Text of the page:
20007 German horror tale: homeschoolers imprisoned


Richard Moore

Background, from p. 79 of my book:

        The King of Prussia was the first to put compulsory schools
        into place and to make it stick. His theory, attributed to
        the German philosopher Fichte, was that by forcing children
        to attend school at a young age they would become more loyal
        to and afraid of the power of the state than they would be
        loyal to or afraid of their parents. Additionally, the King
        wanted soldiers who didn¹t question their orders but
        immediately did what they were told. So the Prussian school
        system instituted a system of ³no interruptions allowed.²
        Children could not even ask a question about the topic under
        discussion unless they first asked the question of, ³May I
        ask a question?² by raising their hand and being called on.
        In this way they became ³properly socialized² to respect and
        not question authority figures.
            The King, however, didn¹t want his own children to be
        subject to such a treatment. They, after all, would one day
        become the rulers of the country. They¹d be the leaders, and
        instead of follower-skills would have to have the skills of
        leadership, creativity, and independence. So he or-dered the
        creation of a second, parallel public school system. While
        the first system was called ³the People¹s School²
        (Volkshochschule), the second was to be the place where
        true education would take place. Recognizing this, it was
        called simply ³the Real School² (Realschule). Ninety three
        percent of students would attend the People¹s School, and
        the seven percent who represented the elite of the nation
        and would be its future business and governmental leaders
        would attend the Real School.
        ‹Thom Hartmann, excerpted from The ³Real² School Is Not Free,

Original source URL:

The Washington Times

2007 German horror tale
By Paul Belien
Published February 28, 2007

Earlier this month, a German teenager was forcibly taken from her parents and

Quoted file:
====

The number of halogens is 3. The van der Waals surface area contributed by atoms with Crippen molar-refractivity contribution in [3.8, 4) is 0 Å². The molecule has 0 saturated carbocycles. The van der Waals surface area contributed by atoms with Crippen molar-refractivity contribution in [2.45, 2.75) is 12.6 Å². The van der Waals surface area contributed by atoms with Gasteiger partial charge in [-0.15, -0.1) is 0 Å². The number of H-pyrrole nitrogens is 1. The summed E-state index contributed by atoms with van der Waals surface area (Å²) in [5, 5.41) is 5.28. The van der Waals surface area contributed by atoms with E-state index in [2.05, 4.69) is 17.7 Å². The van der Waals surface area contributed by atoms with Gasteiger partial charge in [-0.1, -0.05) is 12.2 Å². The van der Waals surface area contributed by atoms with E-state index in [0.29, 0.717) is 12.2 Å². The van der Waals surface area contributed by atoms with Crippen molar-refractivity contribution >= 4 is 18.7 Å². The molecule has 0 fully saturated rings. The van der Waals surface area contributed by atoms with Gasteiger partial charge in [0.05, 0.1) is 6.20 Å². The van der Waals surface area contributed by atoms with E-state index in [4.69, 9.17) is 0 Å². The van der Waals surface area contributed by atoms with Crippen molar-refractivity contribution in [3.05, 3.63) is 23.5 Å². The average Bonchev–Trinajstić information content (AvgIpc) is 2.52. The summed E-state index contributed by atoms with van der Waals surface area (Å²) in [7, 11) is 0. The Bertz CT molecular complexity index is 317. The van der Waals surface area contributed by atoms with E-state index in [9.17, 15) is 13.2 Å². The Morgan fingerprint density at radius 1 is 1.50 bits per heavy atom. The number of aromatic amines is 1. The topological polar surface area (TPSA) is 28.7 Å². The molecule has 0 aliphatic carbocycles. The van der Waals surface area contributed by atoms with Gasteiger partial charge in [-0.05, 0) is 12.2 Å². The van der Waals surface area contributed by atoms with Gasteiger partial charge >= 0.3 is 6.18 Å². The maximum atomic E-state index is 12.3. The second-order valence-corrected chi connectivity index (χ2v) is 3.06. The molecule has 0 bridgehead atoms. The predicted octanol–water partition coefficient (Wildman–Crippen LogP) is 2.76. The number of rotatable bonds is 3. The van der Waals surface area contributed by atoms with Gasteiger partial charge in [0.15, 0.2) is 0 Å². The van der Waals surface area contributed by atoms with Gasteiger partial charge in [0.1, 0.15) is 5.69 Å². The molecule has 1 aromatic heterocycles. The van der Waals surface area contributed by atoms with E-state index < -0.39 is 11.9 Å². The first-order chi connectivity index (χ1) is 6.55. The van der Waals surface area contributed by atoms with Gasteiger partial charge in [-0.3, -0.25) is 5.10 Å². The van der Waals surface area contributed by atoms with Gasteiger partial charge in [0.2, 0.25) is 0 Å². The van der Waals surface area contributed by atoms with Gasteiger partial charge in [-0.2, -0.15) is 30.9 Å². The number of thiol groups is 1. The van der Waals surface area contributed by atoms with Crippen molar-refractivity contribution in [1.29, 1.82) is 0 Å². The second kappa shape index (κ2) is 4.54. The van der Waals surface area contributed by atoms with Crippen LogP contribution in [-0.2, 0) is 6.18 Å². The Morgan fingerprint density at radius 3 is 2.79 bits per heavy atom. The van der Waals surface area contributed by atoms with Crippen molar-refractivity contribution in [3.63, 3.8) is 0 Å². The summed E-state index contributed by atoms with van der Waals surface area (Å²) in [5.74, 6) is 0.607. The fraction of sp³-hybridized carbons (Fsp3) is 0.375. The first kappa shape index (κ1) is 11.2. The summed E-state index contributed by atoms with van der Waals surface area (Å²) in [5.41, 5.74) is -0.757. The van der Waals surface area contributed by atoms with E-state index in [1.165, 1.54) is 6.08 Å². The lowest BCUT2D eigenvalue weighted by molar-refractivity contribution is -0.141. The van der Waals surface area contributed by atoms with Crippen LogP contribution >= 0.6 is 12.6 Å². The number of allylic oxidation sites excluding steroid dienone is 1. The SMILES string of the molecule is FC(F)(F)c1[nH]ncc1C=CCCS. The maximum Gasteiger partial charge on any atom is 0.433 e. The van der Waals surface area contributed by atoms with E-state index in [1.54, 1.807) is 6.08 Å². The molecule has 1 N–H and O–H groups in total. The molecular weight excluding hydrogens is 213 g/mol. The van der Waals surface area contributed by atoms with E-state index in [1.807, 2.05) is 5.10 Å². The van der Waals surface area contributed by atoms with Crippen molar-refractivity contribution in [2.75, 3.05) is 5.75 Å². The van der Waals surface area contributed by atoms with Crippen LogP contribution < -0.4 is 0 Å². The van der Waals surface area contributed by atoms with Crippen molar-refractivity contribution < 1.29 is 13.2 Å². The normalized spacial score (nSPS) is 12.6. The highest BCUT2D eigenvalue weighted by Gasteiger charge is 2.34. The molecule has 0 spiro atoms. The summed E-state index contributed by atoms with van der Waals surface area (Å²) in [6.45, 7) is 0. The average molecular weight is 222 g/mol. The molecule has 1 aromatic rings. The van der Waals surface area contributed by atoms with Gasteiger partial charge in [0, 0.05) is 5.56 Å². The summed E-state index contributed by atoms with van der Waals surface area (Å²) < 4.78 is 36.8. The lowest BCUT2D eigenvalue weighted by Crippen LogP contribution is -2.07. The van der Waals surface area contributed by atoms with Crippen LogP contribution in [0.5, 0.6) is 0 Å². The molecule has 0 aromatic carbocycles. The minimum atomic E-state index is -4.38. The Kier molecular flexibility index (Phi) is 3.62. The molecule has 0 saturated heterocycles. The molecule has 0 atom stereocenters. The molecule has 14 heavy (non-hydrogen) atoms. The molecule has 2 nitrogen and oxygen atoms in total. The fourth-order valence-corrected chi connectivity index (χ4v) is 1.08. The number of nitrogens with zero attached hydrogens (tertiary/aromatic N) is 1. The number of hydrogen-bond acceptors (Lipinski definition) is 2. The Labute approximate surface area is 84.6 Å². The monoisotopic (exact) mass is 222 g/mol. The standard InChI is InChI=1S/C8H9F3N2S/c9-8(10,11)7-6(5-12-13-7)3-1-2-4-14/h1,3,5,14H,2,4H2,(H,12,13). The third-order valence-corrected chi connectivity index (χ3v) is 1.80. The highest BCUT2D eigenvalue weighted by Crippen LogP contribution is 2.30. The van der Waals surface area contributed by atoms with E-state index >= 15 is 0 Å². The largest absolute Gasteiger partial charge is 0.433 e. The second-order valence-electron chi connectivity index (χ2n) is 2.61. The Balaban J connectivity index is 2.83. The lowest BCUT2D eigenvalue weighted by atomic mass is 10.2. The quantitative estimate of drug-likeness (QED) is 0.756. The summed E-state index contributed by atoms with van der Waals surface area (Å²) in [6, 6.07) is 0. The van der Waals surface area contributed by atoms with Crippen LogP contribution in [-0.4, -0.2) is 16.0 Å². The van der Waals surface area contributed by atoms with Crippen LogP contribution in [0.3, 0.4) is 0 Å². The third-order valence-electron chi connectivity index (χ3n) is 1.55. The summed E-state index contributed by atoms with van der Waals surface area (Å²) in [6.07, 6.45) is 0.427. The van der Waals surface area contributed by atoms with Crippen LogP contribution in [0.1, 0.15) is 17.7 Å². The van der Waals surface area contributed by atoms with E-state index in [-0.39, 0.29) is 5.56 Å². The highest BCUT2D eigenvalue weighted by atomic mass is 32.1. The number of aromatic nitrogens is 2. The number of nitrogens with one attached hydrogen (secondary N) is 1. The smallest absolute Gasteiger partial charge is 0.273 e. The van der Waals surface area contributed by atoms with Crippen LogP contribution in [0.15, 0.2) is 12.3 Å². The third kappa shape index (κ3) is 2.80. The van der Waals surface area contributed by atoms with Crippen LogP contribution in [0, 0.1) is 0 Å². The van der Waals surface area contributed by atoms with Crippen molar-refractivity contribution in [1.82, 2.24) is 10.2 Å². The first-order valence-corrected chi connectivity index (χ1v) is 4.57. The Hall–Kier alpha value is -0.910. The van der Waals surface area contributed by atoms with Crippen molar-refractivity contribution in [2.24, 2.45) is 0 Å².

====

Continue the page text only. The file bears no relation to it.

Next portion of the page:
imprisoned in a psychiatric ward. Her crime? She is being home-schooled.

On Feb. 1, 15 German police officers forced their way into the home of the 
Busekros family in the Bavarian town of Erlangen. They hauled off 16-year-old 
Melissa, the eldest of the six Busekros children, to a psychiatric ward in 
nearby Nuremberg. Last week, a court affirmed that Melissa has to remain in the 
Child Psychiatry Unit because she is suffering from "school phobia."

Home-schooling has been illegal in Germany since Adolf Hitler outlawed it in 
1938 and ordered all children to be sent to state schools. The home-schooling 
community in Germany is tiny. As Hitler knew, Germans tend to obey orders 
unquestioningly. Only some 500 children are being home-schooled in a country of 
80 million. Home-schooling families are prosecuted without mercy.

Last March, a judge in Hamburg sentenced a home-schooling father of six to a 
week in prison and a fine of $2,000. Last September, a Paderborn mother of 12 
was locked up in jail for two weeks. The family belongs to a group of seven 
ethnic German families who immigrated to Paderborn from the former Soviet Union.
The Soviets persecuted them because they were Baptists. An initiative of the 
Paderborn Baptists to establish their own private school was rejected by the 
German authorities. A court ruled that the Baptists showed "a stubborn contempt 
both for the state's educational duty as well as the right of their children to 
develop their personalities by attending school."